To the extent that the references discussed herein are applicable to the present invention they are herein specifically incorporated by reference. Temperatures given herein are degrees Celsius unless otherwise indicated. Throughout the specification and claims, percentages and ratios are by weight unless otherwise indicated. Percentages are based upon the combined weight of the components recited in the pertinent claims. Ranges and ratios given herein may be combined.

SUMMARY OF THE INVENTION

The present invention, in a first embodiment is a solid cast composition comprising:

a. a linear alcohol alkoxylate; and

b. a bacterial spore source capable of generating a member selected from the group consisting of at least one of a lipase enzyme, a cellulase enzyme, a protease enzyme, an amylase enzyme, or mixtures thereof.

A further aspect of the present invention, is a solid cast composition comprising:

a. an alkylated phenol alkoxylate carrier;

b. a linear alcohol alkoxylate; and

c. a bacterial spore source capable of generating a member selected from the group consisting of at least one of a lipase enzyme, a cellulase enzyme, a protease enzyme, or an amylase enzyme, or mixtures thereof.

Yet another aspect of the present invention, is a solid cast composition comprising:

a. an alkylated phenol alkoxylate carrier containing an average of about 20 to about 150 moles of alkoxylate per mole of the alkylated phenol; and

b. a bacterial spore source capable of generating a member selected from the group consisting of at least one of a lipase enzyme, a cellulase enzyme, a protease enzyme, or an amylase enzyme, or mixtures thereof.

A further aspect of the present invention is a solid cast composition comprising:

a. an alkylated phenol alkoxylate carrier and

b. an enzyme selected from the group consisting of at least one of a lipase enzyme, a cellulose enzyme, a protease enzyme, an amylase enzyme, or mixtures thereof.

In another version of the present invention, the invention is a solid cast composition comprising:

a. a member selected from the group consisting of at least one of an alkyl alcohol alkoxylate, an alkanolamide, an alkoxylated fatty acid, polyethylene glycol, a glycerol ester, a glycerine ester, a fatty acid ester, a fatty acid ester salt, an ethylene oxide-propylene oxide copolymer, an ethoxylated triglyceride, a fatty amine, an alkoxylated fatty amine, or a phosphate ester, or mixtures thereof; and

b. a bacterial spore source capable of generating a member selected from the group consisting of at least one of a lipase enzyme, a cellulose enzyme, a protease enzyme, an amylase enzyme, or mixtures thereof.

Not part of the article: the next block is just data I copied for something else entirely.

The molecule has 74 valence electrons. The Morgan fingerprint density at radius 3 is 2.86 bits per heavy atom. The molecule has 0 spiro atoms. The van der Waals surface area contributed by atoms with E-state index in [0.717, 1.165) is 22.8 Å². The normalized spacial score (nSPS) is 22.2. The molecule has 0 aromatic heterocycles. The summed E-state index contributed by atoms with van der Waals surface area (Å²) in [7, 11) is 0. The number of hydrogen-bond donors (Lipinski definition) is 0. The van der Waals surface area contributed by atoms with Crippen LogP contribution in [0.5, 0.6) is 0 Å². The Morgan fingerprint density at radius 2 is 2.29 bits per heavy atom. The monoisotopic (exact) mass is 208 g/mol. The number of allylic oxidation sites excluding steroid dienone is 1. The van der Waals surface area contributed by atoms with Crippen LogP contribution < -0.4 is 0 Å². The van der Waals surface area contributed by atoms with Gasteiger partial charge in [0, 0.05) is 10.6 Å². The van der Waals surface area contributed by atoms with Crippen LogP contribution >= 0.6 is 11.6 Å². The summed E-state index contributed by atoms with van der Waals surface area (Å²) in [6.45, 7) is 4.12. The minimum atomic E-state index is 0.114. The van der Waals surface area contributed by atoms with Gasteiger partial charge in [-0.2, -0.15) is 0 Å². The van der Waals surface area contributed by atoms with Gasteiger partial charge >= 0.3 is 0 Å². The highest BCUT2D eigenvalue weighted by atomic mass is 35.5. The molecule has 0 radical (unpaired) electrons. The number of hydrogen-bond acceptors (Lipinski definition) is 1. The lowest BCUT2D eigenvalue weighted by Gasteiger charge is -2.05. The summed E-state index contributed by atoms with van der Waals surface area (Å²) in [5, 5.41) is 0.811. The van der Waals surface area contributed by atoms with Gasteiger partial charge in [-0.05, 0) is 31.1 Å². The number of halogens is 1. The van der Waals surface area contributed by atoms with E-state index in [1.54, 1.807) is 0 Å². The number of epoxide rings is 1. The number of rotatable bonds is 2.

Yet a further version of the present invention is a solid cast composition comprising:

a. a member selected from the group consisting of at least one of an alkyl alcohol alkoxylate, an alkanolamide, an alkoxylated fatty acid, polyethylene glycol, a glycerol ester, a glycerine ester, a fatty acid ester, a fatty acid ester salt, an ethylene oxide-propylene oxide copolymer, an ethoxylated triglyceride, a fatty amine, an alkoxylated fatty amine, or a phosphate ester, or mixtures thereof; and

b. an enzyme selected from the group consisting of at least one of a lipase enzyme, a cellulase enzyme, a protease enzyme, an amylase enzyme, or mixtures thereof.

The present invention also describes a method of treating a grease trap with a solid cast composition comprising:

a. a carrier having a melt point of at least about 37.7 C.;

b. a member selected from the group consisting of at least one enzyme or a bacterial spore source capable of generating at least one enzyme, or mixtures thereof;

including the steps of spraying water on the solid cast composition, thereby dissolving at least a portion of the solid cast composition, to form a dissolved portion of the solid cast composition; and

introducing the dissolved portion of the solid cast composition to the grease trap; thereby treating the grease trap.

A method of preparing a substantially homogeneous solid cast composition is described which comprises:

a. melting a carrier having a melt point of at least about 37.7 C.;

b. dispersing in the melted carrier, a member selected from the group consisting of at least one enzyme, or a bacterial spore source capable of generating at least one enzyme, or mixtures thereof, thereby forming a substantially homogeneous mixture;

c. placing the substantially homogeneous mixture into a container; and

d. allowing the substantially homogeneous mixture in the container to solidify,

thereby obtaining the substantially homogeneous solid cast composition.

BRIEF DESCRIPTION OF THE DRAWING

FIG. 1 is a schematic representation of a dispenser with a container (filled with a solid cast composition of the present invention) with a tip for directing water into the open end of the container within the dispenser.